Casa Azul brings sensitive modern architecture to the Atlantic Forest

The latest project from Studio MK27, a beachside residence in the Brazilian rainforest, lives in harmony with nature at every level

Elevated seating area in forest with dining table beneath also
On a small beachside site in Guarujá, Brazil, Casa Azul is set over three levels, with the upper two levels offset from each other, creating a dramatic span that makes the house appear to float above its rainforest location
(Image credit: André Scarpa)

Casa Azul may be the latest in a long line of residential masterpieces by Marcio Kogan and his partners at Studio MK27, but it is unique among its distinguished cohort for its site, a rare parcel within the protected Atlantic Forest that has shaped this project in every way. Located in Guarujá, Brazil, in the state of São Paulo, with the stunning Iporanga Beach and Atlantic Ocean a mere 500m away, Casa Azul is a study in sustainable architecture and development and contemporary Brazilian architecture.

Understandably, the local municipality was strict about its construction. It took nearly two years to secure the required environmental agency approvals, which mandated a 2m-wide protective bubble beyond the footprint of the home to shield the forest from building activity. Officials were on site daily to inspect the impact of the project on the surrounding flora, but Kogan, Diana Radomysler (he co-heads the studio with her, Renata Furlanetto, Suzana Glogowski and Mariana Simas) and their co-designer Samanta Cafardo were more than happy to comply with strict environmental oversight, and to go even further.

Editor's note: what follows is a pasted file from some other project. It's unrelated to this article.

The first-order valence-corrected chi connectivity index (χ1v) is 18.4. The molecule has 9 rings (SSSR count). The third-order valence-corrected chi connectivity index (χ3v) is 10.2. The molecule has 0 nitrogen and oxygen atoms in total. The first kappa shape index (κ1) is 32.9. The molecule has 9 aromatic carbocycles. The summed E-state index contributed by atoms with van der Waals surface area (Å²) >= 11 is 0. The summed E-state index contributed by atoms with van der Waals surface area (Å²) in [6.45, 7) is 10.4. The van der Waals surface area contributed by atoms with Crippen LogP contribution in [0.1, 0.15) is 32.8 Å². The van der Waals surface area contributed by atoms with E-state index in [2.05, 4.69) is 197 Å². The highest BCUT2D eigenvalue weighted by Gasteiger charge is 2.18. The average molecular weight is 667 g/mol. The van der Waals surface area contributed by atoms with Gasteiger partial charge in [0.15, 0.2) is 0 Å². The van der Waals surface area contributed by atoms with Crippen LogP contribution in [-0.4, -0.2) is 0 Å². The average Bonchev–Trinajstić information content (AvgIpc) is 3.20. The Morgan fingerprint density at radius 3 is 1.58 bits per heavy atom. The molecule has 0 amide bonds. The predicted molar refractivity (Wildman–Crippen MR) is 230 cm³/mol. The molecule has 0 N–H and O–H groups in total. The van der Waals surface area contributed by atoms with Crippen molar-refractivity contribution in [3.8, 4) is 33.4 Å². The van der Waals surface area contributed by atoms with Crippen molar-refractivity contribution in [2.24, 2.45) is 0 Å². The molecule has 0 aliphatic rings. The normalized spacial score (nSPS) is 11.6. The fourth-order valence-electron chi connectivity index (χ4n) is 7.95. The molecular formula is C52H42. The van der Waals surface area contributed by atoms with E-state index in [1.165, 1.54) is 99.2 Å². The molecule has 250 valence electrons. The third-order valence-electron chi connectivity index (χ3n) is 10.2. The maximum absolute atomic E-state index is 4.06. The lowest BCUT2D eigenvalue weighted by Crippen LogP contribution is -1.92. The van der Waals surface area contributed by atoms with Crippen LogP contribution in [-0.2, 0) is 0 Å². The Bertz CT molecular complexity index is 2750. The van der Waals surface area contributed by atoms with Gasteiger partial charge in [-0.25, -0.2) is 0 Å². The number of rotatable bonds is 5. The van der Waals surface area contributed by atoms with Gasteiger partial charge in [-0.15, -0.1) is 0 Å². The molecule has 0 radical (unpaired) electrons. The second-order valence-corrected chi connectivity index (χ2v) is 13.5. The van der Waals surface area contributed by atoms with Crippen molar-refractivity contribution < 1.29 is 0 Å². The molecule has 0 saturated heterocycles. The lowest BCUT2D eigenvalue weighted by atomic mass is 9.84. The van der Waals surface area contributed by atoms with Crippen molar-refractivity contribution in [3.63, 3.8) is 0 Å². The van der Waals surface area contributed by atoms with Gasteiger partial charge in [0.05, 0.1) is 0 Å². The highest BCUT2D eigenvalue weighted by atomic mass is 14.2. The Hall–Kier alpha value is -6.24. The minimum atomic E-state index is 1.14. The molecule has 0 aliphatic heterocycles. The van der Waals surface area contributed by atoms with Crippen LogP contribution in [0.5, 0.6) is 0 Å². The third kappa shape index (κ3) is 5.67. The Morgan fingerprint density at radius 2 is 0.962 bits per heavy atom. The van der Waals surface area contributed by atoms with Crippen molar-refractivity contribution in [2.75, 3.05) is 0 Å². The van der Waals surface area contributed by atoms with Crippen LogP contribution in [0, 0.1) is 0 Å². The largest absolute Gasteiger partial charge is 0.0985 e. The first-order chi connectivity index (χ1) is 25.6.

exterior of Marcio Kogan's Casa Azul

The ground floor deck features a swimming pool and plenty of shade 

(Image credit: André Scarpa)

‘Our goal was to truly integrate the house into the surrounding forest,’ says Cafardo. ‘When you look at this amazing place, it’s impossible to not want to protect it.’ The team was successful in their efforts, completely preserving the existing landscape throughout the process, and ultimately aiming to qualify for the highest building credential certification from Brazil’s Green Building Council (GBC Brasil). They have now applied for it and expect the results later this year. In the same spirit, the wood used to make the handful of furniture pieces that were custom designed by the team was sourced from responsibly-managed forests and certified by Brazil’s Forest Stewardship Council.